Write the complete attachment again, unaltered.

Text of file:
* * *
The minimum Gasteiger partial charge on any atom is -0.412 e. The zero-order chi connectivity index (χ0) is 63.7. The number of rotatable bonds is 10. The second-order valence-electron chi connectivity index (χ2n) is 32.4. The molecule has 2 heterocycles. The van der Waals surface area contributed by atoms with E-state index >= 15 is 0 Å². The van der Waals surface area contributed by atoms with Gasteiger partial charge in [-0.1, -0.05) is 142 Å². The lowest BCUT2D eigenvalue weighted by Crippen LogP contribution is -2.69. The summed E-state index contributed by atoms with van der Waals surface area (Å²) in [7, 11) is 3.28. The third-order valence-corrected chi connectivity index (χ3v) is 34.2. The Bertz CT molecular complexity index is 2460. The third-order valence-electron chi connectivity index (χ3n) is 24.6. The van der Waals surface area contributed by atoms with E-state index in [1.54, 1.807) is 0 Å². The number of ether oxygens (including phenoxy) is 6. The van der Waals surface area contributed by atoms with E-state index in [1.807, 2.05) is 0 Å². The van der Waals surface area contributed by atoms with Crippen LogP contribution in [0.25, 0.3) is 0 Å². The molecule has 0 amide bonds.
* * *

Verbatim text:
The minimum Gasteiger partial charge on any atom is -0.412 e. The zero-order chi connectivity index (χ0) is 63.7. The number of rotatable bonds is 10. The second-order valence-electron chi connectivity index (χ2n) is 32.4. The molecule has 2 heterocycles. The van der Waals surface area contributed by atoms with E-state index >= 15 is 0 Å². The van der Waals surface area contributed by atoms with Gasteiger partial charge in [-0.1, -0.05) is 142 Å². The lowest BCUT2D eigenvalue weighted by Crippen LogP contribution is -2.69. The summed E-state index contributed by atoms with van der Waals surface area (Å²) in [7, 11) is 3.28. The third-order valence-corrected chi connectivity index (χ3v) is 34.2. The Bertz CT molecular complexity index is 2460. The third-order valence-electron chi connectivity index (χ3n) is 24.6. The van der Waals surface area contributed by atoms with E-state index in [1.54, 1.807) is 0 Å². The number of ether oxygens (including phenoxy) is 6. The van der Waals surface area contributed by atoms with E-state index in [1.807, 2.05) is 0 Å². The van der Waals surface area contributed by atoms with Crippen LogP contribution in [0.25, 0.3) is 0 Å². The molecule has 0 amide bonds.